Funding for small-scale solar, biomass and other carbon reduction projects in the UK could rise significantly if consistent reporting guidelines for these schemes can be agreed, a study from BRE Trust, owner of the UK’s leading building research body BRE showed.
Many companies interviewed for the report “Financing UK Carbon Reduction Projects”, published by IHS BRE Press, said they would prefer to support green projects in the UK rather than invest in schemes abroad provided a standardised mechanism for reporting on the projects is created.
“The key requirement for the support of UK-based projects is the creation of a standard that has widespread adoption and endorsement by environmental organisations recognised by their customers,” said Robert Rabinowitz, one of the report’s authors.
Companies interviewed included major UK-based airlines, supermarket chains and financial institutions.
This standardised reporting framework would allow companies to compare projects in terms of the investment they involve, the amount of carbon emissions saved and associated non-carbon benefits including biodiversity improvements as well as community enhancement.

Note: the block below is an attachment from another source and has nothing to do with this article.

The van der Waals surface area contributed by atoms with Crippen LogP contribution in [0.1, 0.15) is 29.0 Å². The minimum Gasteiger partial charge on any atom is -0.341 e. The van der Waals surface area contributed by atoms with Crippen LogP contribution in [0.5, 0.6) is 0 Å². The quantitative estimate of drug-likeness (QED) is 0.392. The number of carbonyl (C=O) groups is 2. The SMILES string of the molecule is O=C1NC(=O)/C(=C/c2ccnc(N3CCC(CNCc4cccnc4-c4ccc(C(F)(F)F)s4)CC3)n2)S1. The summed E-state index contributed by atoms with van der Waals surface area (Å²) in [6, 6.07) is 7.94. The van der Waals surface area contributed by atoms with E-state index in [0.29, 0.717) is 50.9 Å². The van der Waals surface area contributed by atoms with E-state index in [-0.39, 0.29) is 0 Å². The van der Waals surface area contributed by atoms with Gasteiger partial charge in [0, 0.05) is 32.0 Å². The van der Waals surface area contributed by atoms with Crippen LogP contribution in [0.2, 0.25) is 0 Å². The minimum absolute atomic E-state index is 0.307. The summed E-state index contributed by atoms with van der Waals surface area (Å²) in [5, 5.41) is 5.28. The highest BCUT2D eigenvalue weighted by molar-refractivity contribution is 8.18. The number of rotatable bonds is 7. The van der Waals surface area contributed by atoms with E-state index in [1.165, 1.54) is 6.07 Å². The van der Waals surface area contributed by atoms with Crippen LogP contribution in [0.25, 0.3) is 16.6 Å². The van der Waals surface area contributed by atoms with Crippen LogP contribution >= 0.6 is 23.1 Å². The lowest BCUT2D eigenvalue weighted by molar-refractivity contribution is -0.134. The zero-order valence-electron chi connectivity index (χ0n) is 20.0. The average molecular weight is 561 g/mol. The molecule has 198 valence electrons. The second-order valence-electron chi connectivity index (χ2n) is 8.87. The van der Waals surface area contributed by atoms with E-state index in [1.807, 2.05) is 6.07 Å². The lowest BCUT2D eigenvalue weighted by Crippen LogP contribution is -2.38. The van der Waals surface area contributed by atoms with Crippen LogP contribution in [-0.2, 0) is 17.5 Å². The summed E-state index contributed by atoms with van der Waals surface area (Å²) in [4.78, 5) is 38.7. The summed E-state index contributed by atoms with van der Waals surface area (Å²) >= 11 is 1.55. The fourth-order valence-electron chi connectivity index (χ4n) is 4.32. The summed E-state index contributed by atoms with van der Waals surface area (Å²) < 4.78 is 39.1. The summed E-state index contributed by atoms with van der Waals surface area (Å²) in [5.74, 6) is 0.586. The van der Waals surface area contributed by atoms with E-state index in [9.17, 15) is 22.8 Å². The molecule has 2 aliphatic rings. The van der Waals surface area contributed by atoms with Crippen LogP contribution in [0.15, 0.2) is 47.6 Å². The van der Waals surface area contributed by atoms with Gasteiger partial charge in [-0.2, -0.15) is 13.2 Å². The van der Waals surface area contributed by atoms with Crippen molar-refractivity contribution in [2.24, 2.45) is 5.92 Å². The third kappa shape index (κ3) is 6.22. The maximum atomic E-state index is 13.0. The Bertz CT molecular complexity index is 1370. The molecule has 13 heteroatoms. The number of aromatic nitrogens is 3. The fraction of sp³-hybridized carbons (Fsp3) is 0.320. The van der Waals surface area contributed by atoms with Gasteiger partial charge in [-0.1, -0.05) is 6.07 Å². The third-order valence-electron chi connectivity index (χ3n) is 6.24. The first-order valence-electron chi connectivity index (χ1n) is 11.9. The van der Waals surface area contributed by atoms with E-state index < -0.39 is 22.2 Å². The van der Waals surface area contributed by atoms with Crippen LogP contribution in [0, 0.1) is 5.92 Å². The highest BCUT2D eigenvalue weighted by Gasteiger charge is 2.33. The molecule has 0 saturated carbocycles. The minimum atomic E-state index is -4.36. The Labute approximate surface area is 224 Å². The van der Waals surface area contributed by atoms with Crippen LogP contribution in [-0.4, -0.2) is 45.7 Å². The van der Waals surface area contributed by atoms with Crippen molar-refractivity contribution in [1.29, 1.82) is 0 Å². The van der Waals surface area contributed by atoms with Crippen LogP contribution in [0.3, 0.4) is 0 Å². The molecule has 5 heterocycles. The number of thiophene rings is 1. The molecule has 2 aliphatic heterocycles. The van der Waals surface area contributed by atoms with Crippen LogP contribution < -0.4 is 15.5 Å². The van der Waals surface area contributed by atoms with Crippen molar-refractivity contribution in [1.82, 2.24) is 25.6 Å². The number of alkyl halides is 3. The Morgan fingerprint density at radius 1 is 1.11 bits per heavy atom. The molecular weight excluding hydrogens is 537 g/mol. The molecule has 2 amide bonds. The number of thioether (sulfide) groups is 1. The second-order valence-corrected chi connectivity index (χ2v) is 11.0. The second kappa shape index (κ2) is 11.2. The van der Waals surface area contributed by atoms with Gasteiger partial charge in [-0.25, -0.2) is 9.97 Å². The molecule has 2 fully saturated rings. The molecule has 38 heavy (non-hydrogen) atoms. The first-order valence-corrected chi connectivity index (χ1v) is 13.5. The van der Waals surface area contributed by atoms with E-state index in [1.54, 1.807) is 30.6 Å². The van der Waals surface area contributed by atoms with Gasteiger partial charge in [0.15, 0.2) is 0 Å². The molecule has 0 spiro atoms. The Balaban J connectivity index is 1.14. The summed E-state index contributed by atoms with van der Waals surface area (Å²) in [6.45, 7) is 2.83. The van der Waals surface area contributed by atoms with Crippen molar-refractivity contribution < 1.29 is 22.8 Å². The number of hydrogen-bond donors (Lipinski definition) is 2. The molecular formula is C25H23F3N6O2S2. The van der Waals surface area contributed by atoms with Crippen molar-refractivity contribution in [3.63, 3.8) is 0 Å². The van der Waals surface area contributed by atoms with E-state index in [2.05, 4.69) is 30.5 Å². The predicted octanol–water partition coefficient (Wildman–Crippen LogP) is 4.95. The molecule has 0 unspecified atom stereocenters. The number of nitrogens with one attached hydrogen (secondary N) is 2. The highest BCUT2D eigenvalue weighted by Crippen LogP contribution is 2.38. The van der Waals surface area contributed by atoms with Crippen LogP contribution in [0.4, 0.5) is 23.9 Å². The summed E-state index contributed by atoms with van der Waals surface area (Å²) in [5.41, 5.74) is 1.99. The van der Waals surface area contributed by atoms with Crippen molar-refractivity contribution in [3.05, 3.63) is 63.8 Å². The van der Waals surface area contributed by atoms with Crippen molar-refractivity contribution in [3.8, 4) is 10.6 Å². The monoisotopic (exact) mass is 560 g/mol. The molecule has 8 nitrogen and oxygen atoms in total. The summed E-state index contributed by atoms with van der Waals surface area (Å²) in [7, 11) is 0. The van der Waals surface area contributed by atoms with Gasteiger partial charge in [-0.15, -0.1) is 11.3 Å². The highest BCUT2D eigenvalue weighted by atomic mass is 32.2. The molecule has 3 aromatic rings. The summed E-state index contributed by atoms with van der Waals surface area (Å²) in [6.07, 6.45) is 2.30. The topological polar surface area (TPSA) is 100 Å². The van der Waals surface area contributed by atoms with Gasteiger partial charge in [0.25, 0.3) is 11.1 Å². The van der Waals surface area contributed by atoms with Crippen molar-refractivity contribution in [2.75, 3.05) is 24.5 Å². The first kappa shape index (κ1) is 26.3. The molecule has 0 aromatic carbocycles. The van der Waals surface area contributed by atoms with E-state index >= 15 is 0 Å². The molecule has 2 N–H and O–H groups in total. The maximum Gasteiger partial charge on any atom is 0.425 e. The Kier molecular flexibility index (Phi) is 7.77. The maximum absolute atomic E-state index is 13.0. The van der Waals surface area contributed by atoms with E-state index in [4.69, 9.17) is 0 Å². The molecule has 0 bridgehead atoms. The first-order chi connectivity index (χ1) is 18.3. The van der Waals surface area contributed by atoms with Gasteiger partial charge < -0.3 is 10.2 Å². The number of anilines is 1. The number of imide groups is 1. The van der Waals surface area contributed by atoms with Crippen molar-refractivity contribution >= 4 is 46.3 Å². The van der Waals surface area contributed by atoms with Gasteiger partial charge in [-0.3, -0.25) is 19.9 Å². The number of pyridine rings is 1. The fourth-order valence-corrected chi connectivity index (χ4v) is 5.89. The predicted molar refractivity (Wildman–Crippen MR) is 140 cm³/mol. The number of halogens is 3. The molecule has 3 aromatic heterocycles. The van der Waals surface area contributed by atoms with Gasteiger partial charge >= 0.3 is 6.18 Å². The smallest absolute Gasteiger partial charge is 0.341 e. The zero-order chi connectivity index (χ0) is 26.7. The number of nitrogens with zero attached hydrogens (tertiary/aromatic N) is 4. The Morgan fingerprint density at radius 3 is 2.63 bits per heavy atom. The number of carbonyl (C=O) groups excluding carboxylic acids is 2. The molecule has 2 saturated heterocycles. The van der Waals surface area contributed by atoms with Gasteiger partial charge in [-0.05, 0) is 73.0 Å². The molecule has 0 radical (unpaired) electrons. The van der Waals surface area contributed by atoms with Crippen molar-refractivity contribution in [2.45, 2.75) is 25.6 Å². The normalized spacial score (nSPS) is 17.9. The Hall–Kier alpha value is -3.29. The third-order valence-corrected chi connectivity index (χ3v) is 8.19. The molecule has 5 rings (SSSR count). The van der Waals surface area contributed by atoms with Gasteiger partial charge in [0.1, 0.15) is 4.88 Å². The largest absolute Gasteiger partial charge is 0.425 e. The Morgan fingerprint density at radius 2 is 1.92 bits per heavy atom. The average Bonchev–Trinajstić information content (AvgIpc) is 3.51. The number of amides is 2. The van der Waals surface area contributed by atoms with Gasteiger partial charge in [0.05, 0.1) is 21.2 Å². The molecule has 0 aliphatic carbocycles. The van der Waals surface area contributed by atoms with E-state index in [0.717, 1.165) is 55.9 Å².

BRE is working with corporate partners on a proposal for a reporting framework, which it plans to deliver later this year.
“The ultimate goal of such a reporting framework” said Rabinowitz, “will be to create a new asset class, namely project-based carbon reductions in the UK, so that the investment capital required to fund such emission reductions and help the UK to meet its climate change targets can be deployed most effectively across the entire range of voluntary and regulated projects.”
Interest in community-owned renewable energy projects is particularly high especially in the area of solar power, said co-author Jon d’Este-Hoare.
“We believe that the opportunity to receive an additional income from the project in return for the carbon that the project mitigates will only increase the financial viability of this type of project,” d’Este-Hoare added.
These projects could provide a valuable contribution to the UK’s target raising renewable energy output and achieving its goal of an 80% cut in greenhouse gas emissions relative to 1990 by 2050.
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